Data from: The rhythm of attention: perceptual modulation via rhythmic entrainment is lowpass and attention mediated
Saberi, Kourosh; Farahbod, Haleh; Hickok, Gregory (2020), Data from: The rhythm of attention: perceptual modulation via rhythmic entrainment is lowpass and attention mediated, Dryad, Dataset, https://doi.org/10.7280/D1WD5D
Modulation patterns are known to carry critical predictive cues to signal detection in complex acoustic environments. The current study investigated the persistence of masker modulation effects on post-modulation detection of probe signals. Hickok et al. (2015) demonstrated that thresholds for a tone pulse in stationary noise follow a predictable periodic pattern when preceded by a 3-Hz amplitude modulated masker. They found entrainment of detection patterns to the modulation envelope lasting for approximately 2 cycles after termination of modulation. The current study extends these results to a wide range of modulation rates by mapping the temporal modulation transfer function for persistent modulatory effects. We found significant entrainment to modulation rates of 2 and 3 Hz, a weaker effect at 5 Hz, and no entrainment at higher rates (8 to 32 Hz). The effect seems critically dependent on attentional mechanisms, requiring temporal and level uncertainty of the probe signal. Our findings suggest that the persistence of modulatory effects on signal detection is lowpass in nature and attention based.
Data were collected using Matlab software on a Sony Lenovo T400 computer in a steel-walled acoustically isolated chamber (Industrial Acoustics Company). On each trial of a single-interval two-alternative forced-choice task, the subject was required to indicate (via a key press) whether a tonal signal was present during the unmodulated segment of a masking noise. Feedback was provided after each trial. The data made available here is the raw data in a .mat file which includes results of every single trials of every run by every subject. The files include the raw data without any postprocessing.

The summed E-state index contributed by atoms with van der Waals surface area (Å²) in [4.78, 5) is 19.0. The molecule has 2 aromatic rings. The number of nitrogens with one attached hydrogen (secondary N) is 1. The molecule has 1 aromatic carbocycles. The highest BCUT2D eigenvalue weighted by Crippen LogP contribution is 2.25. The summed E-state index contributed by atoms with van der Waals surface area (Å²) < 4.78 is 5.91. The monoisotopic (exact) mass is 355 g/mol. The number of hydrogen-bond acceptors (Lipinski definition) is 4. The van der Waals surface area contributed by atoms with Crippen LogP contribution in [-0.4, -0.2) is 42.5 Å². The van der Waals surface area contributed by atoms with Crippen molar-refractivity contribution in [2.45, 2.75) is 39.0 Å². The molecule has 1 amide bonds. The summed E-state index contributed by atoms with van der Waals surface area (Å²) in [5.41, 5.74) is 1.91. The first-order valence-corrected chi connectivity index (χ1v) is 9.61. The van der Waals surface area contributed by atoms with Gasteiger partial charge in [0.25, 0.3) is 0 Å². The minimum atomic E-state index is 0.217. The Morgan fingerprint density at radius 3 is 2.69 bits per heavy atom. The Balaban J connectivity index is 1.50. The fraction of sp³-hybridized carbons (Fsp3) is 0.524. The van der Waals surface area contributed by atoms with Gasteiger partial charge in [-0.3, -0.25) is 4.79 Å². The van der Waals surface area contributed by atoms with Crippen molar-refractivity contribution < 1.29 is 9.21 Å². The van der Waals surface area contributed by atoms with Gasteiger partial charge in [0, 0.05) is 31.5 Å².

The entire raw dataset for this paper is made available here. Folders named “Fig 2” and “Fig 3” contain data used to generate figures 2 and 3 in the published manuscript.
The Excel file “Subject list” provides a list of participants that shows which subject (S1 to S9) participated in which condition of each experiment.
Each data file in each folder is in .mat format which can be accessed using Matlab software. Each file contains an nx5 data format (n rows by 5 columns). Each row represents one trial of the experiment for the condition identified by the file name. For example, for Figure 2, the file named S1perdata2hz contains data from subject S1 in the periodicity (per) experiment at the 2-Hz noise modulation condition. This particular file contains 3000 rows (trials) by 5 columns.
The columns represent:
Column 1: Signal (tone pulse) onset delay in milliseconds relative to the offset of the noise modulation. The zero point is arbitrarily set at the expected dip of the first cycle (in the steady state part of the noise) after termination of noise modulation. The smallest negative number (delay) represents the onset of the signal synchronized with the offset of the noise modulation.
Column 2: Scalar weight by which the signal (tone) was multiplied. There were 5 levels which spanned a range of approximately 12 dB. Data from some initial pilot runs at other test levels are also included in some data files, but not used in generating figures.
Column 3: Designates whether a signal was present on that given trials (single interval forced choice). 1= signal present, 0= no signal present.
Column 4: Subject’s response (1 = yes there was a signal presented on this trial, 0 = no there wasn’t a signal presented on this trial).
Column 5: Was the subject’s response correct on this trial (i.e., whether columns 3 and 4 matched). 1= correct, 0= incorrect.
National Institute on Deafness and Other Communication Disorders, Award: R01DC009659